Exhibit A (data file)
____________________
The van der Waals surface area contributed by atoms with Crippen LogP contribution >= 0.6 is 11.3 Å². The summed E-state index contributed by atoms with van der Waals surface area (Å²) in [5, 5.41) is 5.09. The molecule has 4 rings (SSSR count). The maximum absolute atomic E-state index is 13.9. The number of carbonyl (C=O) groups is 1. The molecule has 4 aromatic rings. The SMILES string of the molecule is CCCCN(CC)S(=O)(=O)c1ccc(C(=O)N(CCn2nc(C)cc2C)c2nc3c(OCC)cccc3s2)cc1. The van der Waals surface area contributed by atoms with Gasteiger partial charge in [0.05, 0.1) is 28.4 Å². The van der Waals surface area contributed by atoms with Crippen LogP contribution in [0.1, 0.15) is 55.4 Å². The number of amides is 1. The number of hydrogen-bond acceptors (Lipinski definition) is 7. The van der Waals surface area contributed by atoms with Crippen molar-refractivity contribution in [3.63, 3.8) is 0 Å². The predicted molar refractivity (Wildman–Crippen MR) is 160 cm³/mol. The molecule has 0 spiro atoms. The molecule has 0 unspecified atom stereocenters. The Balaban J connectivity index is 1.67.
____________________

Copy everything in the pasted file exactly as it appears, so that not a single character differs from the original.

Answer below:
The van der Waals surface area contributed by atoms with Crippen LogP contribution >= 0.6 is 11.3 Å². The summed E-state index contributed by atoms with van der Waals surface area (Å²) in [5, 5.41) is 5.09. The molecule has 4 rings (SSSR count). The maximum absolute atomic E-state index is 13.9. The number of carbonyl (C=O) groups is 1. The molecule has 4 aromatic rings. The SMILES string of the molecule is CCCCN(CC)S(=O)(=O)c1ccc(C(=O)N(CCn2nc(C)cc2C)c2nc3c(OCC)cccc3s2)cc1. The van der Waals surface area contributed by atoms with Gasteiger partial charge in [0.05, 0.1) is 28.4 Å². The van der Waals surface area contributed by atoms with Crippen LogP contribution in [0.1, 0.15) is 55.4 Å². The number of amides is 1. The number of hydrogen-bond acceptors (Lipinski definition) is 7. The van der Waals surface area contributed by atoms with Crippen molar-refractivity contribution in [3.63, 3.8) is 0 Å². The predicted molar refractivity (Wildman–Crippen MR) is 160 cm³/mol. The molecule has 0 spiro atoms. The molecule has 0 unspecified atom stereocenters. The Balaban J connectivity index is 1.67.